How The Killing Of Latasha Harlins Sparked The LA Uprising

grafitti from the los angeles riots
Zain Murdock
March 10, 2022

15-year-old Latasha Harlins walked into a shop in South Los Angeles on March 16, 1991 – but she didn't leave the store alive. In response, her city went up in flames.

After one of the store owners, Soon Ja Du, accused Harlins of stealing orange juice, the two fought. Harlins, who’d had the money in her hand the whole time, returned the bottle and walked away. It was then that Du shot the girl in the back of the head!

Months after the killing, Du got off easy. Between Harlins’ death and the police acquittal for Rodney King’s beating, the LA Uprising erupted in April 1992. 

As the city rebelled in anger, thousands of cops and National Guard troops happily left Black and Korean residents to fight each other – while protecting rich white suburbs from suffering a scratch.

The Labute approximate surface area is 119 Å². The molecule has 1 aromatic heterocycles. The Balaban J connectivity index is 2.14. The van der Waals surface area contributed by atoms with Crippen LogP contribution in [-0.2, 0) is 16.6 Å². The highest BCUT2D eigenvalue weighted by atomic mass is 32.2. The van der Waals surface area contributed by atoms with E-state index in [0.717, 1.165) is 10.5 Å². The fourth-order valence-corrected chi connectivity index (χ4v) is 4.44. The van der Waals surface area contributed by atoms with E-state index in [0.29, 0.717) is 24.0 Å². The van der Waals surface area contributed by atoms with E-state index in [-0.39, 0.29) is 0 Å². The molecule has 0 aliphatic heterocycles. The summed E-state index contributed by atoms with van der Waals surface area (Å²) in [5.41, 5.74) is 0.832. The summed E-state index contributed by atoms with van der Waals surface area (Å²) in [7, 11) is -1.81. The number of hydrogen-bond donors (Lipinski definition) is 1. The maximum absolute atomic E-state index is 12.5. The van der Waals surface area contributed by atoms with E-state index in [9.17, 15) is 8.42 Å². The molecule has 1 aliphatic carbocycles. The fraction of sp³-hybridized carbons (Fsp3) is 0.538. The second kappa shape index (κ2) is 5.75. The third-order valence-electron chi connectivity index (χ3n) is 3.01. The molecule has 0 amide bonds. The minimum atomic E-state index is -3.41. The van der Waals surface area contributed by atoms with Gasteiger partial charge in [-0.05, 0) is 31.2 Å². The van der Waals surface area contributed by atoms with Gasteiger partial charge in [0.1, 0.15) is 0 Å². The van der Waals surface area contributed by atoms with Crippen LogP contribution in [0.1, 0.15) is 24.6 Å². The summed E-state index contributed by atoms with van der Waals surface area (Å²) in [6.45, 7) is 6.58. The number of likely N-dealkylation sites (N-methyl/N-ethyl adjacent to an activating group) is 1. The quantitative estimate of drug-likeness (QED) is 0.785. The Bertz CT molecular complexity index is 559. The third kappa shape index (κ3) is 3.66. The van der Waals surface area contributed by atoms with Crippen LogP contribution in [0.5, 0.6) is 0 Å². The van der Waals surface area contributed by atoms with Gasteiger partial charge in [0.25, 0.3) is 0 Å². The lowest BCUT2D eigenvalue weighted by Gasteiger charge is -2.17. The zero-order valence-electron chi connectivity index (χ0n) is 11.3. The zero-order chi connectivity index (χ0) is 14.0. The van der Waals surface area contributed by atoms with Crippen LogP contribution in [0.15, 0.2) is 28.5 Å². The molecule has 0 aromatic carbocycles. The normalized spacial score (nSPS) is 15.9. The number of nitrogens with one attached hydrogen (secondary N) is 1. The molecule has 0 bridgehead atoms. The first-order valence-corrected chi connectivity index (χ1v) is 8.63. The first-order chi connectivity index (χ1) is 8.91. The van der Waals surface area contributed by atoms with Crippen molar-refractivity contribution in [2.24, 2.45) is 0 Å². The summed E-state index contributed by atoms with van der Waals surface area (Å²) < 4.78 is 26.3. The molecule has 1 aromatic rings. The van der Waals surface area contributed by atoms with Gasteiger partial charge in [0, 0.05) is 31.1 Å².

When the dust settled, 12,111 predominantly Black and Latine people were arrested. And while Korean shop owners were considered by many to be the enemy, the authorities left THEIR businesses to burn as well.

Just like today, authorities pit people against each other and don’t keep any of us truly safe.

To fight for Harlins' justice, and our future, is to end white supremacist policing. And that means not just ending brutality in uniform or white skin, but anti-Black criminalization and dehumanization perpetuated by everyone – even each other.